On April 15, 2010, the Commonwealth Information Technology Initiative (CITI) sponsored a workshop on Educational, Outreach and Economic Opportunities with the Holyoke Green High Performance Computing Center (GHPCC) at the Kittredge Center, Holyoke Community College. The GHPCC partners (Boston University, Harvard University, MIT, Northeastern University, University of Massachusetts, Cisco, EMC Corporation and the Commonwealth of Massachusetts) have committed to insuring that the GHPCC plays a crucial role in creating educational and economic opportunities for the City of Holyoke. This workshop was another step in the process of engaging the stakeholders in identifying the opportunities and challenges around the GHPCC. The website for the workshop is www-net.cs.umass.edu/ghpcc_workshop_ april_2010, where additional information, including the agenda and speaker materials, are available.
The timing of the GHPCC workshop was opportune, given that planning on all aspects of the GHPCC (including education and outreach) has been moving forward since the Governor’s June 2009 announcement about setting out plans for a new high performance computing center. Representatives from Boston Uni-versity, Cisco Systems, EMC Corporation, Holyoke Community College, Massachusetts Institute of Technology, Northeastern University, Springfield Technical Community College and the University of Massachusetts, led by UMass Amherst Computer Science professors Rick Adrion, Parviz Kermani and James Kurose, organized the workshop. Holyoke Community College and HCC Dean Susan Mackler and HCC Vice President Jeffrey Hayden hosted the event. CITI Project Manager Renee Fall and Communications Assistant Hillary Rathbun handled the logistics.
The workshop brought together stakeholders in the GHPCC to
(1) learn about educational and outreach activities at other HPC centers in the US;
(2) brainstorm about specific educational and outreach activities and programs that could take place at, leverage, or be enabled by the GHPCC; and
(3) identify individuals and institutions with the vision, energy and interest to begin moving forward on such activities as well as funding sources that might be approached individually and collaboratively for such programs.
More than 70 people from higher education, public schools, community-based organizations, state, local and federal government, industry and the private sector attended the workshop. Dr. Francine Berman, Vice President for Research at RPI and former San Diego Supercomputing Center Director, gave an outstanding keynote address on the state of high-performance computing, the choices faced in identifying an appropriate role for the GHPCC, and how such a center might impact Holyoke, the state and the nation. Panelists Patrick Dreher (RENCI), Roscoe Giles (BU), and Ann Redelfs (Redelfs LLC) shared their experiences in managing HPC centers. Kim Yohannan (EMC) offered her perspective on how the GHPCC can support education and outreach. Susan Mackler (HCC) and Gordon Snyder (STCC) provided insight on the role of community colleges in the GHPCC.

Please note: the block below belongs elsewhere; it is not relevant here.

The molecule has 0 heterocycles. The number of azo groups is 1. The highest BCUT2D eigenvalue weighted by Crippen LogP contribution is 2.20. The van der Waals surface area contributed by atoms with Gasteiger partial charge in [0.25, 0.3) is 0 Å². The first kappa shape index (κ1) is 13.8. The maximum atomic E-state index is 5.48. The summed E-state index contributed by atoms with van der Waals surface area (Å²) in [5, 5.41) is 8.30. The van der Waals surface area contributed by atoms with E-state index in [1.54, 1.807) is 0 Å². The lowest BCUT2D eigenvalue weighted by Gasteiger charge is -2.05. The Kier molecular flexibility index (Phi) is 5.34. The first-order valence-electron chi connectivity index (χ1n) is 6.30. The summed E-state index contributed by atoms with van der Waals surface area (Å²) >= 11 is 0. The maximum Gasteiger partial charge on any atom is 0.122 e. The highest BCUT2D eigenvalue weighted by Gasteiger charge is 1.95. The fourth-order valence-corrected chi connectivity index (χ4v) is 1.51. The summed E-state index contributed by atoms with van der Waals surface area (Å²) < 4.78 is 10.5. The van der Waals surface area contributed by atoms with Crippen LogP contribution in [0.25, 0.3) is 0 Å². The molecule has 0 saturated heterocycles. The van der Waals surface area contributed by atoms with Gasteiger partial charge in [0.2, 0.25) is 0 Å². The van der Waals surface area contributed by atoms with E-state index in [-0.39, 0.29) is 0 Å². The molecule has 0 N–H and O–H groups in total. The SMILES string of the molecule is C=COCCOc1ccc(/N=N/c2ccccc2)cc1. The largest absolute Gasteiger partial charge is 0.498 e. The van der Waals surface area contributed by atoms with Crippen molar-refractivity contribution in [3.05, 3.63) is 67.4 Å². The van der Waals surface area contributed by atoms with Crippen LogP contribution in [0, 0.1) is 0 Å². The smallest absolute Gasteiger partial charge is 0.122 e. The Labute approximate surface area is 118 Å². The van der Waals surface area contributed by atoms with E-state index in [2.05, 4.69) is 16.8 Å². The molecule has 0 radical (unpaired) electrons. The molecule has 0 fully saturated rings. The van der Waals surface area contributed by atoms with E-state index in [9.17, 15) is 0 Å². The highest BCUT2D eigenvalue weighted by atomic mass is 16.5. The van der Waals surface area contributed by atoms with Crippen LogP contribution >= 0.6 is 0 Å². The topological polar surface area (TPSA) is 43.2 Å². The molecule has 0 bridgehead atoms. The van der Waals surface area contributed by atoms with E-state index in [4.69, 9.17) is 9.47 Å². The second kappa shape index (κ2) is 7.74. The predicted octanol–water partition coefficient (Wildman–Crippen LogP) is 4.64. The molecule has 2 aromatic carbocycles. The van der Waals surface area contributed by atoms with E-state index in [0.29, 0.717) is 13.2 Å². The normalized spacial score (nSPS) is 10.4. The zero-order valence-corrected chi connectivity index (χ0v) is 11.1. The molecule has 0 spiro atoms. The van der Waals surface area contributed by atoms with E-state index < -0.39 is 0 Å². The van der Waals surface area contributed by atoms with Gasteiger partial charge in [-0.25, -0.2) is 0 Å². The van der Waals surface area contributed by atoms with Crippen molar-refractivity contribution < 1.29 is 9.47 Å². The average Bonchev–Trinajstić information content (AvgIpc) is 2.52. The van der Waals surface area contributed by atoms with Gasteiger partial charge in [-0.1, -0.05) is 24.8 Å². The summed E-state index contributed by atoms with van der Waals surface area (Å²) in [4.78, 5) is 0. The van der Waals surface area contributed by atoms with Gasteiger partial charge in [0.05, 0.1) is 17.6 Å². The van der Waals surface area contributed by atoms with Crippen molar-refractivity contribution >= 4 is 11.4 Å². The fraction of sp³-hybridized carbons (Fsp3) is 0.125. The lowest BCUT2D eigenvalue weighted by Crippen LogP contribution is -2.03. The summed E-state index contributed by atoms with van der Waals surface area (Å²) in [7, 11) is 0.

Following the keynote address and the panel, attendees divided into three groups, one focused on four year colleges and universities, one on community colleges and one on K–12 and community groups. Each group addressed the following questions
How to meet local and regional needs?
How to support activities for community organizations and K–12?
How to leverage other activities being undertaken by the partner institutions?
How to interact with state-wide STEM efforts?
How to identify new programs or other academic opportunities such as transfer/articulation agreements, new specialization programs and curriculum materials? and
What role can industry play?
Key issues identified by K–12, community and economic development organizations included the following:
(i) providing access in the neighborhood in the Canal District;
(ii) providing space and staff for outreach efforts and identifying a community liaison immediately;
(iii) involving the city, its schools, community-based organizations and residents directly in the planning, design and execution of programs;
(iv) leveraging and coordinating closely with existing outreach programs and efforts in Holyoke and in the region;
(v) offering professional development for teachers; and (vi) involving parents and families in the education and outreach programs.
The community college group discussed several valuable activities that could be associated with the GHPCC:
(i) offering tours;
(ii) providing professional development opportunities for community college teachers;
(iii) providing “Space Camp” like experiences, student mentoring and boot camps for high school and community college students;
(iv) establishing an educational collaborative;
(v) identifying currently available courses/curriculum/ content/programs;
(vi) providing student and faculty access to new/recycled equipment/ technology; and
(vii) identifying subject matter expertise, e.g., storage, networking
The university group identified
(i) a need and the opportunity for the GHPCC to be a source for an on- demand, virtual resource in K–12 education and in community colleges;
(ii) the need to align with MCAS curriculum concerns;
(iii) the opportunity to provide a locus for summer training for science teachers in using resources in classrooms; and
(iv) the need to connect community colleges and K–12 schools to university research.
Attendees and observers felt that the workshop was a great success and an important step toward insuring that the GHPCC has strong education, outreach and training programs and facilities built into the Center’s plans from the beginning.